From a few weeks ago…A lovely sunny winter’s day working in the garden – loving the light and the warmth on my back! Not my usual palette but do like the way the cadmium yellow sits next to the phthalo green.
This post documents the initial stages of capturing my landscape studies.
It takes very few lines to remind myself just what attracted me to the focal point of my landscape. They may look like random scribbles but for me they contain a succinct reminder of the contours of the land, texture of trees and bushes, and horizon line.
The images below are cropped and their contrast and colours accentuated. These sit side by side the quick sketches, referencing colour and texture.
Below are the working drawings. I didn’t use the photos for reference preferring the freedom and spontaneity of the sketches.
Anders Zorn was born in Sweden in February 1860, the Zorn palette being accredited to him. The palette consists of titanium white, ivory black, yellow ochre and cadmium red. Although very limiting without the inclusion of a blue (black being it’s replacement) it never-the-less offers quite a good range of colours and tones. I wanted to try a limited palette so that my focus is mostly directed at mark-making and composition, and will be working further with this in my landscape work. I attempted to match my pastels to the palette and believe there is enough here to work with.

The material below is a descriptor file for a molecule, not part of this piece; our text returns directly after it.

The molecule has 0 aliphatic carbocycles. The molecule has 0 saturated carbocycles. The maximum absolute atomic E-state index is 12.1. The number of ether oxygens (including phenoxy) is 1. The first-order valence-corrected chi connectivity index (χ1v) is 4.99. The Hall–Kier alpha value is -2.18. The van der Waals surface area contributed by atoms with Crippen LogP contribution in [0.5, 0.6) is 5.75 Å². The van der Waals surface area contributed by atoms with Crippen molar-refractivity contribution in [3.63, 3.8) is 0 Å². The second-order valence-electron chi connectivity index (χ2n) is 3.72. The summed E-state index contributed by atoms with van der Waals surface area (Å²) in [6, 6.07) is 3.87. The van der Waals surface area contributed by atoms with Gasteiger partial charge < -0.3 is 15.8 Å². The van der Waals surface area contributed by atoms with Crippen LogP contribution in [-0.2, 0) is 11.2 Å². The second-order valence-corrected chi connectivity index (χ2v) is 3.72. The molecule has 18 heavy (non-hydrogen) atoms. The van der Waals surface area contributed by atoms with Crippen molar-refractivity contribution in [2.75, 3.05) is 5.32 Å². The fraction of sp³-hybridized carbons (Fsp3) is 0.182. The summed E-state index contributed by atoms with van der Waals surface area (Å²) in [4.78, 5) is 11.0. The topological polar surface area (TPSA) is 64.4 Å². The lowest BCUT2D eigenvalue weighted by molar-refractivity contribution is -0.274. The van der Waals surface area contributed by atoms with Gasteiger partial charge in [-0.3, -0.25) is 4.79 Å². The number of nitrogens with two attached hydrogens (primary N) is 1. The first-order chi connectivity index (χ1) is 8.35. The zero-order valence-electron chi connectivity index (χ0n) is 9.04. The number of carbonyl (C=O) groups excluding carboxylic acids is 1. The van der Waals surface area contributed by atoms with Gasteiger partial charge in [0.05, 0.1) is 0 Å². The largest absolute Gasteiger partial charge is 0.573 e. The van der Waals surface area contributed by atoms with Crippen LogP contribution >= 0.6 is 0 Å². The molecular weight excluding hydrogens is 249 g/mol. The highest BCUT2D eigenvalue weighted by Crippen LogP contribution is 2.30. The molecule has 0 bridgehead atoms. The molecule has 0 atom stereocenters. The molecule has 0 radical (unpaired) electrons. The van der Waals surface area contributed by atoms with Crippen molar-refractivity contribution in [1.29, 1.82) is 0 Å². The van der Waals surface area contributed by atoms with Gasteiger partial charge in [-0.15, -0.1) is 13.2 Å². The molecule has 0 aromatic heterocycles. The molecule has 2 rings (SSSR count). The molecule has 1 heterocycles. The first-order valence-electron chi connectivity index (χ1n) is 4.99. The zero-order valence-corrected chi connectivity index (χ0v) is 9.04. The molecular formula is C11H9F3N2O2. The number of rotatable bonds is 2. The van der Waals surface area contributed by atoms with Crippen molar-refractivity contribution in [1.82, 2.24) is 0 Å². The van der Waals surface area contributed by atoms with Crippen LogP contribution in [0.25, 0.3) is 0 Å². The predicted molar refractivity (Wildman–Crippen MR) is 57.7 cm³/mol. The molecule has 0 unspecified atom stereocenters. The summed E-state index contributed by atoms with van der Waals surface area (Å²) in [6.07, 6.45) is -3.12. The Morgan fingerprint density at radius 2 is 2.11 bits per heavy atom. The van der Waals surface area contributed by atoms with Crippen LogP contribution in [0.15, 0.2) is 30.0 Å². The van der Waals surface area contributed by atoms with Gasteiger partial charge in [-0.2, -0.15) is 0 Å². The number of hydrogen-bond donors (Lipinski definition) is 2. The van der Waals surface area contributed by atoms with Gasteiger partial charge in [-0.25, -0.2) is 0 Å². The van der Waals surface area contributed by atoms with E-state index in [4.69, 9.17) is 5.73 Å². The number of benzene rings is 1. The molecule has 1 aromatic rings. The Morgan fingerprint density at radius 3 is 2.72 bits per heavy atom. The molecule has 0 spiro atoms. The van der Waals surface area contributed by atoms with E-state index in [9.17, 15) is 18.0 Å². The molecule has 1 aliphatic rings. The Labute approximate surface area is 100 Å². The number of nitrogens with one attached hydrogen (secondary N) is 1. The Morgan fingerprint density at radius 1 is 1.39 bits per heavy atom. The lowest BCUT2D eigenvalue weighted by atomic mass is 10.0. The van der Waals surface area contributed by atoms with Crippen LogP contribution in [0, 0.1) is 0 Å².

The original acrylic sketch (featured) was first worked in a bright acrylic palette before the addition of the muted tones from the Zorn palette layered over the top, process shots below.
Can you tell it’s cold here in New Zealand? It’s not uncommon for me to want to generate some warmth through using a warm palette. This sketchbook study is a version of the work below. I had taken a video of this layered process but unfortunately my phone declined to cooperate. I will try again on my next composition.